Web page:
Running for the Goal Means Keeping Our Eyes on the Prize

It is so tempting to go through life comparing ourselves to everyone around us. Am I keeping up with the Jones?

Instead of fixing our eyes on our neighbors, we need to set our sights on the goal that is before us. We need to set our mind on things above, where Christ is, not the things of earth (Col 3); we should look to Jesus, the author and perfecter of our faith (Heb 12). As we run we need to keep our true goal in mind.

We could look around and think that we’re doing enough because we’re not as bad as someone else. But other people are not like some sort of pace car that we measure ourselves against. We look to Jesus alone and seek him as our goal.

The Importance of Having a Goal in Our Christian Walk

There is a good reason there are so many 5k races these days. What aspiring runners have realized is that without a goal, the training is much more difficult. If you just want to run because it’s good for you, that may never happen. But if you first sign up for a race and then start training, that goal drives you on to prepare with more intensity, commitment, and endurance.


In his comparison to running Paul writes, “I do not run aimlessly” and then in reference to boxing, “I do not box as one beating the air.” He has a goal. The call of God drives him onward and rather than pointlessly beating the air, he disciplines himself. He knows what he needs to do in order to best meet the task before him.

I fear that for many Christians, their faith is pointless. Not that it doesn’t mean anything, rather it is pointless in that it lacks direction. There is no goal that drives them. Some think believing in Jesus is the finish line. But believing in Jesus enters us into his kingdom and into a new way of being. It’s a new creation and a new beginning. As Paul has mentioned earlier in 1 Corinthians we are no longer like the natural person for we have been gifted with the Holy Spirit. We are given God’s wisdom and all of us should have a calling and purpose.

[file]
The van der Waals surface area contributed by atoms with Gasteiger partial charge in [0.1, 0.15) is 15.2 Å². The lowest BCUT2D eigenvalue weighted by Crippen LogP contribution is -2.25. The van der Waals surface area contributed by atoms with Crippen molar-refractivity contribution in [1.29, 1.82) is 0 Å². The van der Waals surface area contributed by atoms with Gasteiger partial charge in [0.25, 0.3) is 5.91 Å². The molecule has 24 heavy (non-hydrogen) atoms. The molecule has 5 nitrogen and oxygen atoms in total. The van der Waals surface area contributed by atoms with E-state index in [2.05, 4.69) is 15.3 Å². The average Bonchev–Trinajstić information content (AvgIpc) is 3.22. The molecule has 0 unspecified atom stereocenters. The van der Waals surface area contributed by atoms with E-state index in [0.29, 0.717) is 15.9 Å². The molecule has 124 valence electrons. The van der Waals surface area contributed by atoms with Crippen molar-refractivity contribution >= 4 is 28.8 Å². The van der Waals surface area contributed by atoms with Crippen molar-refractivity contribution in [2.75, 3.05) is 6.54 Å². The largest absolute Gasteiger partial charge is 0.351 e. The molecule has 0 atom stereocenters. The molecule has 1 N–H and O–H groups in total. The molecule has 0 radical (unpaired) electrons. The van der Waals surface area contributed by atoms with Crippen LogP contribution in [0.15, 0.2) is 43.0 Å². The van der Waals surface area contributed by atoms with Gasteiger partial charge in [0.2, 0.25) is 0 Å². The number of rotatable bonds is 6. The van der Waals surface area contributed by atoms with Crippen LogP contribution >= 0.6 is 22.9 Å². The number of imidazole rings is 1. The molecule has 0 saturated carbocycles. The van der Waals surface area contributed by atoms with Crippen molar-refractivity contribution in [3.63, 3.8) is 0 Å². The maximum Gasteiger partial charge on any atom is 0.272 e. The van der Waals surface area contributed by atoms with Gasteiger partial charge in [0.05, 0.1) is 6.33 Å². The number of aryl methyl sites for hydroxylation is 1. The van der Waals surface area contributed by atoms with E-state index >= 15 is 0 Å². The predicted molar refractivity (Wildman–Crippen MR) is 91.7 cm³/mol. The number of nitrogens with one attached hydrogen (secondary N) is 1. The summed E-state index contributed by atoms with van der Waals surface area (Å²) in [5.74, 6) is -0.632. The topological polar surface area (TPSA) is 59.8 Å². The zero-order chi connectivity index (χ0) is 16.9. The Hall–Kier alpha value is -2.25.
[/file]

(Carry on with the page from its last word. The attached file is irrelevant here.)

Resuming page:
But if we think we have no driving purpose it takes away from what we’re called as Christians to do. For what good is discipleship with no purpose? Why read the Bible? Memorize scripture? Pray? The goal of these things isn’t to make ourselves good. The goal is to do the good to which God calls us. The goal is to discipline ourselves like an athlete so that as we run the race and seek the goal of sharing the gospel, we will be ready. Discipleship should be seen as training–not training for no reason, but training in preparation for whatever God intends for us.

We can view the spiritual disciplines of our faith as aimless jogging, just to make us fit. Or we can view discipleship as training for a race, and a race that we intend to run hard. If you see it as the latter and you know that God wants to use you, doesn’t that then encourage you to be in the best shape possible?

So what goals do you have? What purpose do you see in your life? What do you think God wants you to do for the kingdom? That’s the first step. See the race God wants you to enter and sign up. Then “discipline your body and keep it under control,” as Paul writes. Looking toward the goal, commit yourself to whatever God needs you to do in order reach that end.

Racing In Order to Receive the Prize

Memory Verse 1 Cor 9.24

Paul loves his illustrations and sports are metaphors are not under-represented. Here in 1 Corinthians 9:24 he talks about runners. Running is a sport that I just don’t get. I see running as a means to an end, such as running in order to get to a soccer ball. But my personal opinion aside, running certainly has its fans and it most certainly has an ancient history.

Running is not just something you can do without any work involved. Paul’s audience knew how athletes, even ones with natural gifts, had to train themselves. If you were to enter a race, you prepare for it and put your body through intense workouts. That is Paul’s image here, but he of course, is alluding to something greater than a race. Nonetheless, that image is powerful and deserving of some thoughtful meditation and even memorization.

What race is God calling us to? What does it mean for a Christian to hit the gym in preparation for God’s work?

Memory Verse 1 Corinthians 9:24 for iPhone